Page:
It is officially the first day of National Reading Month, and the fun begins March 2nd with Read Across America Day in honor of Dr. Seuss’s birthday, one of the most beloved children’s book authors of all time who created classic tales such as “The Cat in the Hat,” “Fox in Socks,” “Green Eggs and Ham” and“One Fish, Two Fish, Red Fish, Blue Fish.”

6 books by Dr. Seuss rank among the top 20 bestselling children’s books of all time

This month, the nationwide goal is to create awareness of the importance of carving out reading time. For our youngest readers, the idea of reading for joy must be reinforced more often in the face of handheld electronic devices that provide passive entertainment versus the active imagination and escapism boost that comes with reading a book. Reading helps children understand emotions and develop empathy for others as they follow characters through their stories. While we process so much information digitally and in quick bursts, it is easy to see why there is concern about our capacity to form insight and empathy.

How can you help showcase reading as a fun and interactive activity for the children and teens in your life?

Consider these 6 activities to promote reading this Read Across America Day, Reading Month, and all year round!


Make a Date with a Book

Your students are never alone with a good book. Celebrate this month by having them take their favorite book on a date. Whether it be a picnic in the park or to the beach, promote reading at home by encouraging parents to bring their kids somewhere fun where they can sit down and read their favorite book. Encourage parents to take pictures and students to write a journal entry about their date.

Have a Birthday Party for Dr. Seuss

What’s more celebratory than a birthday party? Gather your students for a fun Dr. Seuss-themed day with themed snacks like green eggs and ham or butter-side down toast. Encourage students to take turns reading their favorite Dr. Seuss books while their classmates munch away.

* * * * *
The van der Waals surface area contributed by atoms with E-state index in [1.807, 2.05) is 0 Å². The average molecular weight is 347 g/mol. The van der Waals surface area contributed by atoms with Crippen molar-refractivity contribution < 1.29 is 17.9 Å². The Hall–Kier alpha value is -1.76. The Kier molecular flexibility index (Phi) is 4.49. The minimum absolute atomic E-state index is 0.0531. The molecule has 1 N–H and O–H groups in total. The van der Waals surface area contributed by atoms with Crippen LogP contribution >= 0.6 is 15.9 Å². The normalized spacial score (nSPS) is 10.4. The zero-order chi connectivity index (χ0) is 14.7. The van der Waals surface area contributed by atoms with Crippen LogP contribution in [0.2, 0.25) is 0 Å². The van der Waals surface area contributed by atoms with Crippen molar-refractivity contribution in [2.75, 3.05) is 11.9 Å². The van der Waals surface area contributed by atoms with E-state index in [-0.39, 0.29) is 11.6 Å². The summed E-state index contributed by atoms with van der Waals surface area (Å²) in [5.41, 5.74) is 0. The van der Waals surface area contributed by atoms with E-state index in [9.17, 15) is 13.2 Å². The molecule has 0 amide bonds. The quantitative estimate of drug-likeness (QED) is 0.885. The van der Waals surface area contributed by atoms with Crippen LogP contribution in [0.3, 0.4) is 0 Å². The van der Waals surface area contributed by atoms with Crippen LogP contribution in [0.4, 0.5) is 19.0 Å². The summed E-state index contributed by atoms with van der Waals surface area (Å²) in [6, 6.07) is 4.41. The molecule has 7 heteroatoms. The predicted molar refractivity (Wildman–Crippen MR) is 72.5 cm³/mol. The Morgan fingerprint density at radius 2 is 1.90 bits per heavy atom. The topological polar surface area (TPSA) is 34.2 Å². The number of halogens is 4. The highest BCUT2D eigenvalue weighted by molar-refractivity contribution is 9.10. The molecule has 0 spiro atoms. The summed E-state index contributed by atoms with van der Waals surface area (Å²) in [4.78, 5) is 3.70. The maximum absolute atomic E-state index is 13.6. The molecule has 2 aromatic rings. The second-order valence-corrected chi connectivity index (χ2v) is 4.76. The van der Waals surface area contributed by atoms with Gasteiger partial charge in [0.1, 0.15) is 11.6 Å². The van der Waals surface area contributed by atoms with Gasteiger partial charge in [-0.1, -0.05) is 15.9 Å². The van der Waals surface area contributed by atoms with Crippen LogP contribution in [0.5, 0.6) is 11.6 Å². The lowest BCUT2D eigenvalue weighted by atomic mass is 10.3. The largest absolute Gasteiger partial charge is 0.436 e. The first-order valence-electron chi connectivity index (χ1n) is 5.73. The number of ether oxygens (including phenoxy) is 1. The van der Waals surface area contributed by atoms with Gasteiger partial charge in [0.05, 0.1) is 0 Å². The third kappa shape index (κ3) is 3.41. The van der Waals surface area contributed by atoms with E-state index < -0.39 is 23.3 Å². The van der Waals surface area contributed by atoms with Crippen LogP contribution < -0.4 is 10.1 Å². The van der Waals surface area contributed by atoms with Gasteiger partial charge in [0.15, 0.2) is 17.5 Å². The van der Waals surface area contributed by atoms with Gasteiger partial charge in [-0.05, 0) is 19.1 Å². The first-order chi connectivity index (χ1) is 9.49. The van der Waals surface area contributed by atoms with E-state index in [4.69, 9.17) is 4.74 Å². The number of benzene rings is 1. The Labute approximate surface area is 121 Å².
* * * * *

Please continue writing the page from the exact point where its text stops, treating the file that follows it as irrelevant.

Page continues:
Look for Treasures in a Book Scavenger Hunt

Generate excitement about books and reading with a book scavenger hunt. Go to your school library and have students look for five titles that best represent them. These stories should encourage them to reflect on their own culture and help to build identity. Provide specific criteria to help students narrow their search, such as books about families, friends, sports, holidays, etc.

Try Reading Rewards

Who doesn’t love prizes and rewards for good work? Be sure to acknowledge your student’s reading accomplishments by offering incentives such as a pizza party, certificates and awards, a day of class outside, or anything else your students would enjoy!

Start a Neighborhood Library

Bring your community together by starting a Little Free Library. Work with students, parents, and community groups to develop an action plan to open a Little Free Library in your neighborhood. Whether you purchase a library box or build your own, celebrate the grand opening with a ribbon-cutting ceremony and story time.

Create Your Own Book

Have your students create their own character based on who they are. Encourage them to build out a story by providing a prebuilt book with words missing for them to fill in the blanks. Make sure to include spaces for them to create illustrations that bring the story to life. Once complete, have them take the books home with them to read to their parents.

While roughly 79% of Americans can read, less than 53% actually read for pleasure. Our reading culture is slowly dwindling. National Reading Month is here to help revive our reading habits and bring joy through books and stories. 

IMSE is offering 20% off digital and printable classroom products this Reading Month as a gift to our loyal customers!

Please connect with us on FacebookTwitterInstagramLinkedIn, and Pinterest to get tips and tricks from your peers and us. Read the IMSE Journal to hear success stories from other schools and districts, and be sure to check out our digital resources for refreshers and tips.